Chapter of Book
Is there an Asian identity of Asian law, comparable to European identity and therefore similarly useful as a justification for unification projects? If so, what does it look like? And if so, does this make Asia more like Europe, or less so? Or is this question itself already a mere European projection?
This chapter tries to address such questions. In particular, I look at a concrete project of Asian law unification—the Principles of Asian Comparative Law—and connect discussions about its Asian identity with four concepts of Asia. The first such concept is a European idea of Asia and Asian law, which defines a presumably homogeneous Asia on the basis of its level of difference from Europe. The next three concepts are concepts that emerged from Asian debates. Two off them explicitly invoke leadership of one country. A sinocentric concept of Asian law attempts to reinvigorate concepts from the time of Chinese dominance of East Asia prior to colonization. A Japanese concept of Pan-Asian law by contrast is built on Japanese modernization, which in turn was influenced by Europe. Finally, the idea of Asian values attempts to avoid leadership by any one country in favor of a truly Asian identity.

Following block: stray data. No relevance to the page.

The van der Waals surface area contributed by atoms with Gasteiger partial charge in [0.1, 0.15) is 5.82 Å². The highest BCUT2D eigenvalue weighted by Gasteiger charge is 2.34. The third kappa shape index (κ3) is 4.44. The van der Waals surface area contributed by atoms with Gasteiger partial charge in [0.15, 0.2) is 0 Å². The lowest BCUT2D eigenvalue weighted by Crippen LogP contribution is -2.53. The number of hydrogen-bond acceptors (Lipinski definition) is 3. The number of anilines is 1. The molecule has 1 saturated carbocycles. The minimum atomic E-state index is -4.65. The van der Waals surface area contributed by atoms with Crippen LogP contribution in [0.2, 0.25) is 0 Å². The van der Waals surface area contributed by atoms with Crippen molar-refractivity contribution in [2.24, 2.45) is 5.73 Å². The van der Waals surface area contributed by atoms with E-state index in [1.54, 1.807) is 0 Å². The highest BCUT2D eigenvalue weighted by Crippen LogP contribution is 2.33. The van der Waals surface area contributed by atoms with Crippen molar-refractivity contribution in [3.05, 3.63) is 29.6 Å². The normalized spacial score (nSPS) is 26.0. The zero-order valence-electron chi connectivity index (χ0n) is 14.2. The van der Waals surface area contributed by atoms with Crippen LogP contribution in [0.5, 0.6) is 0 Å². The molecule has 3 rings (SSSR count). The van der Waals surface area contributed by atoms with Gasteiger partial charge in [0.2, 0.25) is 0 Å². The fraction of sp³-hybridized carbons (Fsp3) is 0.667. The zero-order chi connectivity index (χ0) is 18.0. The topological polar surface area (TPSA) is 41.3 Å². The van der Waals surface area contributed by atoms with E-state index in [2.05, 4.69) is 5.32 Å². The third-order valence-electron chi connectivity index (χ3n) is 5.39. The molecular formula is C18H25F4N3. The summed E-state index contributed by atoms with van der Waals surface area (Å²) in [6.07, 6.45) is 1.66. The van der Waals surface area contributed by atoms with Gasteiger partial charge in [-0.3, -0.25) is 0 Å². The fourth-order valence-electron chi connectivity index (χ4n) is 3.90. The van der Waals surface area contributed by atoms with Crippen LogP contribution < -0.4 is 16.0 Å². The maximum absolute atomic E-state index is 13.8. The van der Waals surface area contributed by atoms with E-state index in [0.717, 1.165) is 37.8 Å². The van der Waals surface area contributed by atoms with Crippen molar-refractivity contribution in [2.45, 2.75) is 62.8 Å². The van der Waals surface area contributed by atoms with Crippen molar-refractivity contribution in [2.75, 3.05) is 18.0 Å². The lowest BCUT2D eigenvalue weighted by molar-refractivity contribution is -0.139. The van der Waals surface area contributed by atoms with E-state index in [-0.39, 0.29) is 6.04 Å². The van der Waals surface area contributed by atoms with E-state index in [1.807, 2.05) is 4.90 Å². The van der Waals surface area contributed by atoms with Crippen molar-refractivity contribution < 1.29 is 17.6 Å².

None of these three chapters can fully avoid the central problems of the European projection: they are all defined by their relation to the West, and all of them invoke a relative degree of homogeneity as basis for identity. I close, therefore, with an alternative concept of Asia “as method” that attempts to overcome these two shortcomings and may offer a more promising path towards an idea of Asian law.
Ralf Michaels, How Asian Should Asian Law Be? – An Outsider’s View, in Convergence of Commercial Laws in Asia: Methods and Drivers (Gary Low & Maartje de Visser eds, forthcoming)
Library of Congress Subject Headings
Comparative law, Conflict of laws, Asia, International and municipal law